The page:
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Cardiovascular magnetic resonance of quinticuspid aortic valve with aortic regurgitation and dilated ascending aorta
Journal of Cardiovascular Magnetic Resonance volume 11, Article number: 28 (2009)
We report a rare case of a quinticuspid aortic valve associated with regurgitation and dilation of the ascending aorta, which was diagnosed and post-surgically followed up by cardiovascular magnetic resonance and dual source computed tomography.
Aortic valve malformation is a common congenital cardiac anomaly in the adult population. Dysfunction of the malformed aortic valve has been shown to cause significant morbidity and mortality. Among the malformations, bicuspid is the most common form, which has been identified in 1–2% of population with male predominance . To our knowledge, an aortic valve containing 5 leaflets (quinticuspid) is very rare . Here we report a case of quinticuspid aortic valve associated with aortic regurgitation and dilation of the ascending aorta.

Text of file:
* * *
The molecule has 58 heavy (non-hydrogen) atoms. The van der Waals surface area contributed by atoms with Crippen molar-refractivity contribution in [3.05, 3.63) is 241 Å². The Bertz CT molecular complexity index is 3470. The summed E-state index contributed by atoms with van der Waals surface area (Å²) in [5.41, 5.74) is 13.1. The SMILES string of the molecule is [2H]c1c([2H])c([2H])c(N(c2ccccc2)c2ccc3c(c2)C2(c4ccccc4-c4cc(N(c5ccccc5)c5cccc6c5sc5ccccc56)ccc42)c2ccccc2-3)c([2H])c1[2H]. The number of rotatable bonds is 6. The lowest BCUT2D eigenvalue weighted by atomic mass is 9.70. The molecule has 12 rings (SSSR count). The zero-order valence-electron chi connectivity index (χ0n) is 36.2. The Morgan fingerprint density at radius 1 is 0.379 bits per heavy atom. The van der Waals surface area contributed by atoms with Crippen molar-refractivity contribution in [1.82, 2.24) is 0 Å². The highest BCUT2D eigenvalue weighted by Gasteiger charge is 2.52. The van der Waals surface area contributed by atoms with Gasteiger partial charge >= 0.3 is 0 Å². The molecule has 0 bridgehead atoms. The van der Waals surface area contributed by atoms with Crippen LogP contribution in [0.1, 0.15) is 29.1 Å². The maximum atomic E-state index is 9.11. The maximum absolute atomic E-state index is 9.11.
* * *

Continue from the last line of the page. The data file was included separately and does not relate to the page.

A 24-year-old Chinese man presented with worsening symptoms of palpitation, chest discomfort and shortness of breath over a two-year period. There was no prior history of rheumatic fever or endocarditis. On physical examination, his pulse was 68 per minute with a blood pressure of 145/41 mmHg. Subsequently, the patient underwent a series of imaging studies including echocardiography, chest X-ray, dual source x-ray computed tomography (CT) and cardiovascular magnetic resonance (CMR) (Figure 1), which showed a quinticuspid aortic valve. The CT scan demonstrated an aortic valve with 5 valve cusps and slightly thickened leaflet edges. In the systolic phase, the valve orifice measures 6.3 cm2 in area and opened like a pentagon, while in the diastolic phase, the valve orifice measured 1.2 cm2 in area and closed like pentagram (Figure 1a, b, d, e). Five sinuses of valsalva were identified with variable sizes, of which the posterior sinus was notably smaller than all other sinuses. CMR SSFP for the cine sequence demonstrated incomplete closure of the five aortic valve cusps, in which a small orifice was found in diastolic phase (Figure 1d, Additional file 1). In addition, aortic regurgitation was noted as blood back-flow was demonstrated from aorta to left ventricle at diastolic phase (Figure 1f). Phase contrast images demonstrated the peak flow velocity of regurgitation at 480 cm/s. Furthermore, the patient was found to have an enlarged left ventricle chamber (484 ml for the end diastolic volume with a normal range of 77–195 ml, and 270 ml for the end systolic volume with a normal range of 19–72 ml), and a dilated ascending aorta (49 mm in diameter; normal range: < 40 mm) (Figure 1c, f).